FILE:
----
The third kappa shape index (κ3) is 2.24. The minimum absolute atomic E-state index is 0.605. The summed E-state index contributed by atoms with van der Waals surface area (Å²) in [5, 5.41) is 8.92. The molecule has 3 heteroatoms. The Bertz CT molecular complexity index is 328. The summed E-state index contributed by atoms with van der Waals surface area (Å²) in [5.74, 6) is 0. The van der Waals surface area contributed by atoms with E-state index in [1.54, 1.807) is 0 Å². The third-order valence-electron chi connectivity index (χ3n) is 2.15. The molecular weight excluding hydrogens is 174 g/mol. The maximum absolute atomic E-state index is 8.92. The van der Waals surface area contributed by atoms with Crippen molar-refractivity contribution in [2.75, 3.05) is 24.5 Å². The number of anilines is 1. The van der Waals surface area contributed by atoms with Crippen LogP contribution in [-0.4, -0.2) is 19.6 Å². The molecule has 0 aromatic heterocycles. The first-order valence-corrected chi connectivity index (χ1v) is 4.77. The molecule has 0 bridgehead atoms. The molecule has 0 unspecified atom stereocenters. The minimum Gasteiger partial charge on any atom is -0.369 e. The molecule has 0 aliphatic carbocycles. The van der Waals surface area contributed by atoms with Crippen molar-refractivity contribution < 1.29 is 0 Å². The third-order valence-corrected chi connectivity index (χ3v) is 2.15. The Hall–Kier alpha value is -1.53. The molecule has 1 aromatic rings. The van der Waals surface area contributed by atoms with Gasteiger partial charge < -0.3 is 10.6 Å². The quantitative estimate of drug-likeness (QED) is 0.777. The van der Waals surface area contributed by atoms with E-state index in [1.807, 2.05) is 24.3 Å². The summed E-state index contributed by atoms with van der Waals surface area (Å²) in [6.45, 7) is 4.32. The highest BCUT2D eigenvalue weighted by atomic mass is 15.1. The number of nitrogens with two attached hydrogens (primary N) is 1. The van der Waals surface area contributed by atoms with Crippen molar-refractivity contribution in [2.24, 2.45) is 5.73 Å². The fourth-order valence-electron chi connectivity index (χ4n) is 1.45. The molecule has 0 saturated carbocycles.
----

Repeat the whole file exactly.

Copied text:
The third kappa shape index (κ3) is 2.24. The minimum absolute atomic E-state index is 0.605. The summed E-state index contributed by atoms with van der Waals surface area (Å²) in [5, 5.41) is 8.92. The molecule has 3 heteroatoms. The Bertz CT molecular complexity index is 328. The summed E-state index contributed by atoms with van der Waals surface area (Å²) in [5.74, 6) is 0. The van der Waals surface area contributed by atoms with E-state index in [1.54, 1.807) is 0 Å². The third-order valence-electron chi connectivity index (χ3n) is 2.15. The molecular weight excluding hydrogens is 174 g/mol. The maximum absolute atomic E-state index is 8.92. The van der Waals surface area contributed by atoms with Crippen molar-refractivity contribution in [2.75, 3.05) is 24.5 Å². The number of anilines is 1. The van der Waals surface area contributed by atoms with Crippen LogP contribution in [-0.4, -0.2) is 19.6 Å². The molecule has 0 aromatic heterocycles. The first-order valence-corrected chi connectivity index (χ1v) is 4.77. The molecule has 0 bridgehead atoms. The molecule has 0 unspecified atom stereocenters. The minimum Gasteiger partial charge on any atom is -0.369 e. The molecule has 0 aliphatic carbocycles. The van der Waals surface area contributed by atoms with Crippen molar-refractivity contribution < 1.29 is 0 Å². The third-order valence-corrected chi connectivity index (χ3v) is 2.15. The Hall–Kier alpha value is -1.53. The molecule has 1 aromatic rings. The van der Waals surface area contributed by atoms with Gasteiger partial charge < -0.3 is 10.6 Å². The quantitative estimate of drug-likeness (QED) is 0.777. The van der Waals surface area contributed by atoms with E-state index in [1.807, 2.05) is 24.3 Å². The summed E-state index contributed by atoms with van der Waals surface area (Å²) in [6.45, 7) is 4.32. The highest BCUT2D eigenvalue weighted by atomic mass is 15.1. The number of nitrogens with two attached hydrogens (primary N) is 1. The van der Waals surface area contributed by atoms with Crippen molar-refractivity contribution in [2.24, 2.45) is 5.73 Å². The fourth-order valence-electron chi connectivity index (χ4n) is 1.45. The molecule has 0 saturated carbocycles.